Southend bar staff to police premises as council calls for drug and alcohol awareness training

Bar staff could soon be responsible for spotting signs of drug taking and bouncers expected to hand out glasses of water to people too drunk to enter, under a new policy being considered by Southend Council.

Next week council leaders will discuss tightening the rules around serving alcohol in pubs and bars, including expecting landlords to introduce new training programmes that encourage staff to be aware of which customers having taken drugs and who shows signs of vulnerability or drunkenness.

Bouncers and staff who refuse drunk customers entry will also be expected to offer a glass of water and provide advice.

Councillor Martin Terry, who oversees public protection in the borough, said he wanted it to be clear that this was not about trying to burden licensed premises with extra regulation but about helping tackle crime.

“Part of this is dealing with people using drug recreationally which is common now, particularly cocaine. We have got to deal with that. People often aren’t aware of the harms and risks associated with this market which is often supplied through county lines.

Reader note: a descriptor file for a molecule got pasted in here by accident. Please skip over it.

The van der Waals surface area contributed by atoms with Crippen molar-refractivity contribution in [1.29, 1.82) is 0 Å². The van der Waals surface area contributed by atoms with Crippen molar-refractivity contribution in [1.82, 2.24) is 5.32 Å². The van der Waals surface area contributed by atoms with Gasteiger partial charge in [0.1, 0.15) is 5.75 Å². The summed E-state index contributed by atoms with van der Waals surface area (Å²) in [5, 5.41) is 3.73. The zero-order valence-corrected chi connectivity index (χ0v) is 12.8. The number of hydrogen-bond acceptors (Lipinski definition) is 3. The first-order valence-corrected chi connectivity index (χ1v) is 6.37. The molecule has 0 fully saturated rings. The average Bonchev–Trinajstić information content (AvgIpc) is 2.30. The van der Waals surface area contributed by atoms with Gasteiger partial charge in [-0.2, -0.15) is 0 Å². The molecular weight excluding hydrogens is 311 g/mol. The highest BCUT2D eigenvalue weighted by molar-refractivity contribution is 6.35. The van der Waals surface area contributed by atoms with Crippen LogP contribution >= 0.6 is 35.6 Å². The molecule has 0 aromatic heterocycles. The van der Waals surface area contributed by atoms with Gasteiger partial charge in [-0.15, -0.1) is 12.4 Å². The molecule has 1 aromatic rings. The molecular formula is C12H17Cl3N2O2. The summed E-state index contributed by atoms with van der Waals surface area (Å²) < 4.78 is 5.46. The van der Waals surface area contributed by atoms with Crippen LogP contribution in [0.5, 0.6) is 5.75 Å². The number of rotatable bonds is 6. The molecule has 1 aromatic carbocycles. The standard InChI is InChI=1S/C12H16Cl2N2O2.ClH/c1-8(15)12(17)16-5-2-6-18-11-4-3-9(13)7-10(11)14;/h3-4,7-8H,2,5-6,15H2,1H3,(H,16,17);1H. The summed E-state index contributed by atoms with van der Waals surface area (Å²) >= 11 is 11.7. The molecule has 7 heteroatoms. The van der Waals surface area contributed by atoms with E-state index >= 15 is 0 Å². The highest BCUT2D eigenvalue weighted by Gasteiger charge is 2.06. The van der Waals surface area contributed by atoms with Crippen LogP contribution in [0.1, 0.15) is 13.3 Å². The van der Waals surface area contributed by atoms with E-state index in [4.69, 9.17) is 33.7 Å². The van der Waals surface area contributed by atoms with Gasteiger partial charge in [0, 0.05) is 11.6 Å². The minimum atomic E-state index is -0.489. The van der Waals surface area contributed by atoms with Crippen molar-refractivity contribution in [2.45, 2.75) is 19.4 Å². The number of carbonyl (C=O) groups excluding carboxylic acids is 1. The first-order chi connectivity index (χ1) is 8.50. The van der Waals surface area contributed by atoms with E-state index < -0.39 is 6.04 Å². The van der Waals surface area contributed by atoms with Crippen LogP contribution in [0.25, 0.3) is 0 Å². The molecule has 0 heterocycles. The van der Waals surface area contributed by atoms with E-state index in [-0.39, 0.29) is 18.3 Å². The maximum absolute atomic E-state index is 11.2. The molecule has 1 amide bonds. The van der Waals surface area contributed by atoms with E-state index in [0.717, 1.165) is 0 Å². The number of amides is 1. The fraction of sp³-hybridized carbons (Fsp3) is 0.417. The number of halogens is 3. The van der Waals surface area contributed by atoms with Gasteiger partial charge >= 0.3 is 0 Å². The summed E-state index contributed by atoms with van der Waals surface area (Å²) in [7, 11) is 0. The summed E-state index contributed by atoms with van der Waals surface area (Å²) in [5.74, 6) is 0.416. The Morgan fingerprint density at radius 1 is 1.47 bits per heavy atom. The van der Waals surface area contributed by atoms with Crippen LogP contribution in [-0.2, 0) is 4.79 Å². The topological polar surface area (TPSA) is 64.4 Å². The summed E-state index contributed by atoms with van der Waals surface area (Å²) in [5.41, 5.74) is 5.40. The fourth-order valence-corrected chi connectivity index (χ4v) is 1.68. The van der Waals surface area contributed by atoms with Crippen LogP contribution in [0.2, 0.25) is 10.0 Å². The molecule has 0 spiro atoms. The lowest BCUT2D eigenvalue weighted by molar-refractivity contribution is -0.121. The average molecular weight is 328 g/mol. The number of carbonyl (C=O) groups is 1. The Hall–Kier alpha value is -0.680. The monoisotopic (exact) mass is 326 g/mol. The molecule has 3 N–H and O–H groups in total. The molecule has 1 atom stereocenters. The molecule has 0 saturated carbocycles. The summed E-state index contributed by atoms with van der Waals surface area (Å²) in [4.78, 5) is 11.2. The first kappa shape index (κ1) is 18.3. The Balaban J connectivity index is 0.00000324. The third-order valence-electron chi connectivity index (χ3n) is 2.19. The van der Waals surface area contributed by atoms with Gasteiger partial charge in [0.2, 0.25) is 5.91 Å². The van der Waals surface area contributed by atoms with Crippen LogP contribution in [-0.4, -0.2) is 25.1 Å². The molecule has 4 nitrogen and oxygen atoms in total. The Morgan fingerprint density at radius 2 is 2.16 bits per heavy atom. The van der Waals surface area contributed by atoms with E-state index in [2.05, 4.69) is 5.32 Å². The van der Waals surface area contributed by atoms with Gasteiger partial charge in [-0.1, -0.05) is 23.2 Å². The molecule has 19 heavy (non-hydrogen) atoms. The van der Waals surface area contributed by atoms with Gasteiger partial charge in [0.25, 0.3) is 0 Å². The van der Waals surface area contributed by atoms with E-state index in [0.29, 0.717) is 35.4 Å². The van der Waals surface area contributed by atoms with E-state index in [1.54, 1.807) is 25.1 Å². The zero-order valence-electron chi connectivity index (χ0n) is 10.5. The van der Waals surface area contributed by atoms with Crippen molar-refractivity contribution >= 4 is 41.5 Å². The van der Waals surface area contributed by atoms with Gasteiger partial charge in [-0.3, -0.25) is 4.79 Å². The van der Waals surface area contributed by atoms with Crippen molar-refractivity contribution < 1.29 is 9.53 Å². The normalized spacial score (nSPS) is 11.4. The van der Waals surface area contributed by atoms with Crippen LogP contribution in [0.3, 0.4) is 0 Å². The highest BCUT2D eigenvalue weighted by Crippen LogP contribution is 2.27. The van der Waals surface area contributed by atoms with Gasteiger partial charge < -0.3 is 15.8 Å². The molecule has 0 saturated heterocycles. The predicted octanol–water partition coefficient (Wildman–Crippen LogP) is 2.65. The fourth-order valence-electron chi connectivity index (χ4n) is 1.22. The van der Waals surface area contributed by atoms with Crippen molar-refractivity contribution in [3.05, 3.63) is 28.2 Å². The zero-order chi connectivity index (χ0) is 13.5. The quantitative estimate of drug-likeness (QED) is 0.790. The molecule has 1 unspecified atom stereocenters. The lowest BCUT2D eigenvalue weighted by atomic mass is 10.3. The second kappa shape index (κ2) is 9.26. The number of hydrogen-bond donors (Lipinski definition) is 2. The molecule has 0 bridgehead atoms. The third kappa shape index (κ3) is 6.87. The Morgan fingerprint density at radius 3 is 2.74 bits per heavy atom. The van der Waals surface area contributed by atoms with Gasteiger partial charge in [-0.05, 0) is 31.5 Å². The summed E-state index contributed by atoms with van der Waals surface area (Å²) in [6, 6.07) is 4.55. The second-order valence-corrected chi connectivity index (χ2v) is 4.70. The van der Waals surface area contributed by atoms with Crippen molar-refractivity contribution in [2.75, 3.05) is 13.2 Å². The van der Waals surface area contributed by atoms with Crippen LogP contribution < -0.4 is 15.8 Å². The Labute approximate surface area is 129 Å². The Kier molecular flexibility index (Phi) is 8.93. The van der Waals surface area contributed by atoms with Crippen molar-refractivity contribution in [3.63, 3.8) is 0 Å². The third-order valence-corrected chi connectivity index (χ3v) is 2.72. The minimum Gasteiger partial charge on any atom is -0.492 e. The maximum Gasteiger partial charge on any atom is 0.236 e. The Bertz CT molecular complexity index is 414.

“Where we can we will double down on ensuring licensed premises to take responsibility and to be aware of what is occurring. It is a real problem. People take white powder up their noses without connecting that who delivers that white powder is likely to be a vulnerable young child or a county lines drug gang.

He continued: “County lines is an absolute menace and children are being used to deliver this stuff.

This policy is part of the jigsaw of joined up working. We should all be helping each other, we’ve all got children, we’ve all got families – it is a social responsibility for all of us.”

When the policy was first announced critics said certain changes such as requiring bar staff to recognise signed of intoxication were things they already do, but Cllr Terry said he wants there to be “more professionalism and more responsibility taken by licensed premises”.

“The current business model is about loading people up with a lot of alcohol but we need to get the licensed premises to start thinking about taking responsibility for what happens beyond their premises in particular.

“We have had complaints of anti-social behaviour outside of pubs and bars and beyond, so we are saying that if you are operating a business model where people are consuming excess amounts of alcohol you need to take responsibility for that.”

As part of this added responsibility, the cabinet wants to see and end to company policies that promote bonuses and sales incentives for selling alcohol. They may also begin using the location of violent attacks, anti-social behaviour and hate crime may be used to justify closing times.

Steve Shaw

Local Democracy Reporter